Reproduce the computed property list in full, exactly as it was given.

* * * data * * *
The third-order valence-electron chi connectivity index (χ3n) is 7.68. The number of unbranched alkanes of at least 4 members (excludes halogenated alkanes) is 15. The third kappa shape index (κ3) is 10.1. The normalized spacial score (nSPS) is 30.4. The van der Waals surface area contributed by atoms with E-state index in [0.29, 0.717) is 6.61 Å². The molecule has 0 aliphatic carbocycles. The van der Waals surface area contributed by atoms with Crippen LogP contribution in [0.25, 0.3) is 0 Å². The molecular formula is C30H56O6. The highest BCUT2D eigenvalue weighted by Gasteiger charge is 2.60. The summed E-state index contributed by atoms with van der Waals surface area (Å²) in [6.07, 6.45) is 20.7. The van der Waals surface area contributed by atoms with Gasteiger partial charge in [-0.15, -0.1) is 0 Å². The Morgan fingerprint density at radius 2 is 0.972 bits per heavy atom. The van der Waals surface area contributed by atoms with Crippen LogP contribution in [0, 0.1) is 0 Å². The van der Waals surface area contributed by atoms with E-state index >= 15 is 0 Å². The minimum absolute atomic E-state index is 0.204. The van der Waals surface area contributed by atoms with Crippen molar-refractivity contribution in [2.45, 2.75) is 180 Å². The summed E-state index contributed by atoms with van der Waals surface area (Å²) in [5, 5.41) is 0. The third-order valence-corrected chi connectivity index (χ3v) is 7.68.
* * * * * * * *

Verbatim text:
The third-order valence-electron chi connectivity index (χ3n) is 7.68. The number of unbranched alkanes of at least 4 members (excludes halogenated alkanes) is 15. The third kappa shape index (κ3) is 10.1. The normalized spacial score (nSPS) is 30.4. The van der Waals surface area contributed by atoms with E-state index in [0.29, 0.717) is 6.61 Å². The molecule has 0 aliphatic carbocycles. The van der Waals surface area contributed by atoms with Crippen LogP contribution in [0.25, 0.3) is 0 Å². The molecular formula is C30H56O6. The highest BCUT2D eigenvalue weighted by Gasteiger charge is 2.60. The summed E-state index contributed by atoms with van der Waals surface area (Å²) in [6.07, 6.45) is 20.7. The van der Waals surface area contributed by atoms with Gasteiger partial charge in [-0.15, -0.1) is 0 Å². The Morgan fingerprint density at radius 2 is 0.972 bits per heavy atom. The van der Waals surface area contributed by atoms with Crippen LogP contribution in [0, 0.1) is 0 Å². The van der Waals surface area contributed by atoms with E-state index >= 15 is 0 Å². The minimum absolute atomic E-state index is 0.204. The van der Waals surface area contributed by atoms with Crippen molar-refractivity contribution in [2.45, 2.75) is 180 Å². The summed E-state index contributed by atoms with van der Waals surface area (Å²) in [5, 5.41) is 0. The third-order valence-corrected chi connectivity index (χ3v) is 7.68.